Transition Planning and the IEP


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Meet Robert

Robert is a youth who, like many his age, dreams of being an independent adult. He has strong interests that drive both his career goals and his social life. Robert has many strengths that have been noted as a child. He also struggles with some important skill areas that would be necessary for independence as an adult. Robert identifies his family as his mother, stepfather, grandmother, younger sister, and Aunt Jane, a close friend of the family. Robert was diagnosed as having autism at age 3. He receives specialized instruction and service through an IEP.

Case Studies: Age-Appropriate Transition Assessments (AATA)

As Robert approached middle school, his vision for the future became more focused on his life following high school. Excerpt from vision: “Robert wants to work with cars. He would like to be able to make simple repairs on cars or do some type of work that involves cars. Robert would like to eventually live in an apartment close to people he knows. He feels strongly that being able to go to the movies, shopping and swimming will be important parts of his adult life.” In addition to the vision, Age-Appropriate Transition Assessments (AATA) include the following items that further develop and refine future planning and identify needed transition services:

  • Review current academic and functional skills data and summarize the information in relation to the implications to adult work environments and independent living.

  • Opportunities for Robert to shadow mechanics in several body shops

  • Observations of Robert on the job site performing tasks

  • Employability checklists that focus on global or overarching employability skills

  • Assessment of life skills related to independence

  • Observing Robert’s skills using the bus (transportation assessment)

  • Other formal and informal assessment that lead the team to a better understanding of Robert’s strengths and needs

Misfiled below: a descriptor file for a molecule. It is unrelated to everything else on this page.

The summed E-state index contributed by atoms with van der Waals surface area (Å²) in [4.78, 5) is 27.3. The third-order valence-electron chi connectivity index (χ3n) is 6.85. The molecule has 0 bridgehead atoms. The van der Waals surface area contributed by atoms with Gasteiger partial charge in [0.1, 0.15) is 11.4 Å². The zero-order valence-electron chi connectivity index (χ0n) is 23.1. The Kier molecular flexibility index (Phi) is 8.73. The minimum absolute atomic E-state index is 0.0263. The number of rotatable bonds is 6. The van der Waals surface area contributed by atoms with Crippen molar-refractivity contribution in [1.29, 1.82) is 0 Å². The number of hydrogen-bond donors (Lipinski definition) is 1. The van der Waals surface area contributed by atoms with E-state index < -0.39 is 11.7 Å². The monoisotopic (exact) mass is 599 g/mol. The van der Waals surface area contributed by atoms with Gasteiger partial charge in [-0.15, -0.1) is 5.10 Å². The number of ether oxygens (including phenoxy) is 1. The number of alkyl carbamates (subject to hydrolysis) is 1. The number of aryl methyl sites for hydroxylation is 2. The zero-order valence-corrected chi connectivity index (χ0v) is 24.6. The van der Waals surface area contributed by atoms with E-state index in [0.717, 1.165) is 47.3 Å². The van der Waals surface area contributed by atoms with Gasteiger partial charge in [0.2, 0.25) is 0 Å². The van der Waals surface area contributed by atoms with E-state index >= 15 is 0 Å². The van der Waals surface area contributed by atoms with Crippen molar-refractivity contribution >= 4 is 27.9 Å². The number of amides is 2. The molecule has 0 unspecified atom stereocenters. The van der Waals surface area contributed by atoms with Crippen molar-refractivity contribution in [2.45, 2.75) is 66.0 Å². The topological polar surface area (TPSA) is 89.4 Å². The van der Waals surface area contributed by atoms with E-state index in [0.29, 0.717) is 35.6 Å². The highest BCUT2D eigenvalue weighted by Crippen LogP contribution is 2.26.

• Connect Robert with Opportunities for Ohioans with Disabilities for  Pre- Employment Transition Services (Pre- ETS) specifically Work Based Learning, Workplace Readiness Training or Instruction in Self Advocacy to explore different auto stores sites and gain more hands on experience to his desired career outcome

Future Planning

Robert’s future planning and vision was developed and refined as he neared age 14. “Robert would like to develop his automotive skills to be able to make simple repairs on cars and work at least part-time in a small car shop. Within several years after graduation, he would like to live in an apartment close to people that he knows and can trust. He wants to continue to grow and learn new skills as an adult by taking adult education classes in areas of interest. He also wants to be able to regularly go to the movies, swim year-round and go shopping.”

Postsecondary Goals

Employment: Following graduation from high school, Robert will work part-time in a body shop making car repairs

Education: Following graduation from high school, Robert will take classes at the Eastland adult education program in areas related to his interests, such as small engine repair, locating the right apartment and meal preparation

Independent Living: Immediately following graduation from high school, Robert will live in the family home taking on more responsibilities to prepare for his move to his own apartment

Robert’s goals suggest that his IEP needs to focus on:

  • Working without a job coach being present each day
  • Being able to participate in an adult education class
  • Completing daily living skills such as home safety, cleaning, laundry, nutritional meals, etc.

Course of Study

Overview of postsecondary goals:

“Robert will independently work part-time in a body shop making car repairs, attend adult education classes in the community, and plans to move to his own apartment.”

Course of Study

In order to achieve this adult outcomes, Robert’s course of study from ages 14 to 22 (assuming he is extending graduation) needs to include academic instruction, vocational instruction, and functional living skills.